What to Know
- Enter define:term for a definition; use OR between terms to find either; use quotes (") to find an exact match.
- Don't use a space after the colon, and feel free to join multiple commands in a single search.
- Remember that multiple commands mean fewer results, which can sometimes be good and can sometimes be bad.
There are several other ways to use Google. Many advanced search techniques are helpful and easy to use. Use search commands to get the results you expect and avoid showing unnecessary items. We've compiled a list of all these little-known Google search operators below.
Advanced Commands for Google Search
It's easy to use these secret Google search operators with your regular search terms. You'll see in the examples below that there are really just minor adjustments you need to make to dig deeper and find the stuff you're really after.
|Google Search Operators Cheat Sheet|
|This and That||new iPhone deals||Search all words: new, iPhone, and deals; similar to using AND between the terms|
|This or That||sailing OR boating||Search sailing or boating|
|Exact Match||"love me tender"||Search this phrase as a whole|
|Exclude Words||printer -cartridge||Search printer but hide any results that include cartridge|
|Definitions||define:serendipity||Definitions for serendipity|
|Partial Search||san * california||Search all words but allow for another word between them|
|Percentage||50% of 100||50|
|Power/Exponent||4^18||Calculates 4 to the power of 18, returns 68719476736|
|Unit Conversion||45 celsius in fahrenheit||Shows how 45 Celsius is expressed in Fahrenheit, returns 113; also works with currencies, weight, distance, and more|
|Domain Search||site:lifewire.com "best phone"||Search lifewire.com for "best phone"|
|News Source||tesla source:lifewire||Search Google News for Tesla, but prioritize results from Lifewire|
|Search a Range||"Android phone" $300..$500||Search "Android phone" but only show results where the price ranges from $300-$500; also works for dates and other numbers|
|Cache Search||cache:lifewire.com||The latest cached version of lifewire.com|
|Filetype Search||filetype:pptx zoology||Search all PPTX files that include the word zoology (not all file extensions are supported)|
|Title Search||title:running||Search for pages with running in the title; use allintitle to search multiple words|
|URL Search||inurl:chewbacca||Search for pages that include chewbacca in the URL; use allinurl to search multiple words|
|Body Text Search||intext:parlor||Search for pages that include parlor in the body of the page (won't return pages that include the search in the title or URL but not the body); use allintext to search multiple words|
|Words by Proximity||tech AROUND(3) android||Search tech and android, but only show results where the terms are within three words of each other|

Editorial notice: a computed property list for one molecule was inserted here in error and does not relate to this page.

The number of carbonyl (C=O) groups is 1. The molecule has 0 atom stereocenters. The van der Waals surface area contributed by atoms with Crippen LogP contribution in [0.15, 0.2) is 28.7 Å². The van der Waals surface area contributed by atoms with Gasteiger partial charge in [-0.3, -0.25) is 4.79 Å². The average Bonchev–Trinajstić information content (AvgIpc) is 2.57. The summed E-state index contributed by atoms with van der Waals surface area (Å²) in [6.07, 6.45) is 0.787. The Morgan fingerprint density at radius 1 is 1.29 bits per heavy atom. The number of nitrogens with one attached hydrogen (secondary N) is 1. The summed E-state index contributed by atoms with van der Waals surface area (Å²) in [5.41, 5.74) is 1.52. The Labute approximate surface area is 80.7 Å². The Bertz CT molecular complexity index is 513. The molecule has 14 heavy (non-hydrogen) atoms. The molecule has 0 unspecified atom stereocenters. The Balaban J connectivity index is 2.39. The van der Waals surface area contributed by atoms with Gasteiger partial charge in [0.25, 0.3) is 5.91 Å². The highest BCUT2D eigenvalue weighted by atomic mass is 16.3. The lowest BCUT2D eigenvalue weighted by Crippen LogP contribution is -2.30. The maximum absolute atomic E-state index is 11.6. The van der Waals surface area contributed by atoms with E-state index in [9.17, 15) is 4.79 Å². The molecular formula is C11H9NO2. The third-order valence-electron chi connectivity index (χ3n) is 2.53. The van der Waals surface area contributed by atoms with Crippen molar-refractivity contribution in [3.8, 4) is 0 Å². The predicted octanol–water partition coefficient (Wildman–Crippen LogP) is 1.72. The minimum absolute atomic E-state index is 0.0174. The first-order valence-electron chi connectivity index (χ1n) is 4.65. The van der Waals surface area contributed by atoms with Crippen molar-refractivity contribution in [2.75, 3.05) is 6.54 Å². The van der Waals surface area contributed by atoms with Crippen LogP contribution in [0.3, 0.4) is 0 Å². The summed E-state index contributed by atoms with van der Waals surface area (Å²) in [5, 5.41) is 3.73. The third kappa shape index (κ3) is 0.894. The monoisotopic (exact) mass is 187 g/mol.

|Related Sites||related:engadget.com||Find websites that have similar content as another one|
There are other search techniques that you might find on other websites that no longer work. Some examples include phonebook, info, blogurl, location, and link.
Tips for Using Advanced Google Search Commands
Avoid putting spaces between the symbols and words in your search term. For example, site:lifewire.com will yield different results than site: lifewire.com.
You can combine multiple Google Search operators to make use of more than one at once. Here’s an example where we’re requesting a definition, but we want the results to not only be restricted to just websites with the ORG top-level domain, but also to explicitly exclude any results from these two domains and URLs with a certain word:
define:hypothesis site:org -site:dictionary.com -site:yourdictionary.com -inurl:wiki
Below is another, where we're looking for a PDF manual for a specific kind of router on Linksys' website. Just the domain search provides several tens of thousands of results, but it eventually dropped to fewer than 50 with the other commands added,
filetype:pdf "user guide" wrt54gl site:linksys.com
Be careful how many of these commands you use in one query. If you stuff the search box full of several, you're bound to end up with fewer results. This can be good to a certain point (that's the idea behind them, after all), but eventually, you'll run out of results and have to step a few of them back.
Instead, it's better to start with fewer, and slowly build up more as you realize which kind of results you're not interested in seeing.
Google Advanced Search is a visual way to run some of these search commands, and others. Just enter what you’re after in the appropriate boxes, and pick things like the language, file type, or last update date from the menus provided on that page.